Affirmative action is for the “good guys.” Federal contractors (and subcontractors) do not wait to be sued to address equal employment opportunity (EEO) issues, nor do they accept the status quo. Federal contractors do not assume good intentions are being carried out by managers and recruiters. Rather, they seek out and address potential EEO barriers in their employment processes, proactively, and work to ensure employees and applicants are treated fairly.
But not everyone sees it that way.
As this election season heats up, employers can expect to hear more about the gender “wage gap.” For years, Congressional Democrats have attempted to pass robust “equal pay” bills, with little to show for it. Some states – like California and New York – grew impatient...more
Scott M. Pechaitis is a Principal in the Denver, Colorado, office of Jackson Lewis P.C. He represents management exclusively in all areas of employment law. His practice...more
Christopher T. Patrick is an Associate in the Denver, Colorado, office of Jackson Lewis P.C. He represents management exclusively in all areas of...more
Since 2009, the U.S. Department of Labor’s Office of Federal Contract Compliance Programs (OFCCP) has been very interested in issues concerning the veterans that are protected under the agency’s affirmative action regulations. These regulations cover four categories of veterans, three of which are disabled veterans, recently...more
William A. Osterndorf is President and founder of HR Analytical Services and has been working with affirmative action/equal opportunity issues for the last 25 years in the public and private sectors. Bill specializes in...more
While reviewing candidate qualifications for an open position, you come across someone who has great skills but is not the best match for the open position. Or you are conducting a passive search and come across a candidate that you would like to “hold” for another position when the opening becomes available. Either way you...more
Debra Milstein Gardner has over 36 years of experience in the human resources field. In 1990, she founded Workplace Dynamics LLC, a consulting firm specializing in human resources compliance solutions in the areas of affirmative action and...more
Like many people, I’m currently relishing escaping to Downton Abbey for an hour each Sunday night. For those who haven’t succumbed to this show’s lure, it follows the lives of an aristocratic family and their servants on an English country estate during the early 20th century – a time of dramatic social change. I’m well aware that on one...more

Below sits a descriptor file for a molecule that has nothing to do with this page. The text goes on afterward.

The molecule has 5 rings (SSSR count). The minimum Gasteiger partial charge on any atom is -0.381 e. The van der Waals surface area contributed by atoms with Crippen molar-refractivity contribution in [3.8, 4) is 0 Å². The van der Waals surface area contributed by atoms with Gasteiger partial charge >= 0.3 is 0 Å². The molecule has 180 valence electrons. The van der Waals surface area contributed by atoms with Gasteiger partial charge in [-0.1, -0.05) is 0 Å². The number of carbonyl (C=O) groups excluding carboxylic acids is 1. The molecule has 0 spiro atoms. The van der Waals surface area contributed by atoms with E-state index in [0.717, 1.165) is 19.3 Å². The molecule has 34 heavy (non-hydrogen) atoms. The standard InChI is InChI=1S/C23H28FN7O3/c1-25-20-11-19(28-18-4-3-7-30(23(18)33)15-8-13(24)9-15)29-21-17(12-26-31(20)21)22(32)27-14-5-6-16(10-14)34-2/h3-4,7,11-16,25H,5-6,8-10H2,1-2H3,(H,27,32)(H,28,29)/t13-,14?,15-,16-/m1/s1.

Jennifer Sheehy is the Deputy Assistant Secretary and acting Assistant Secretary for the Office of Disability Employment Policy (ODEP), US Department of Labor. The mission of ODEP is to develop policy to increase job opportunities for youth and...more
Ask the Experts is an online forum exclusively available to clients of the Local JobNetwork™ (LJN). Federal contractors and subcontractors are invited to submit questions to industry experts related to OFCCP compliance, affirmative action planning, and equal employment opportunity. While questions and answers are only available to view within an LJN account, LocalJobNetwork.com/OFCCP/AskTheExperts, questions and answers will occasionally be featured in The OFCCP Digest for the benefit of all readers.
Question: Disability Survey Requirements
What type of language is required on the form used to conduct the 5 year re-survey of employees to identify disabilities that have occurred since their last self-identification? Should there be an area that will allow employees to choose to "not reply" to the survey?
For the fifth year re-survey, you must use the OFCCP mandated form again and send it to all employees. For years in-between one and five, all you have to do is inform employees (via letter, email, etc.) that if their status as an individual with a disability has changed, they should inform you.
EEOC Proposes Changes to EEO-1 Report to Collect Compensation Data
EEOC is proposing revisions to its EEO-1 report to require employers (not only federal contractors) - with 100 or more employees - to submit summary data on wages paid to their employees by gender, race, and ethnicity. This data will identify possible pay discrimination and help employers promote equal pay in their workplaces. Read the details and proposal. Employers can submit comments until April 1, 2016.
Pay Transparency Obligations in Effect
Executive Order 13665 (“Pay Transparency”) became effective for contracts or subcontracts of more than $10,000 and entered into or modified after January 11, 2016. Under the rule, federal contractors and subcontractors may not fire or discriminate against employees or applicants for discussing, disclosing, or inquiring about their own pay or that of co-workers. The rule requires dissemination of a Pay Transparency Policy Statement, which cannot be modified.
The OFCCP Digest is a complimentary resource featuring affirmative action, equal employment opportunity, and government compliance topics. To subscribe or to provide feedback, email OFCCPDigest@LocalJobNetwork.com.
The opinions expressed in this newsletter are the opinions of the individual author(s) and do not necessarily reflect the opinions of the Local JobNetwork™. The information appearing in this newsletter is meant to provide the reader with a general understanding of topics relating to OFCCP compliance requirements and is not legal advice. If you are seeking legal advice to address OFCCP compliance issues or requirements, you should consult an attorney. The Local JobNetwork™ expressly disclaims all liability with respect to actions taken or not taken based on any or all of the contents of this newsletter.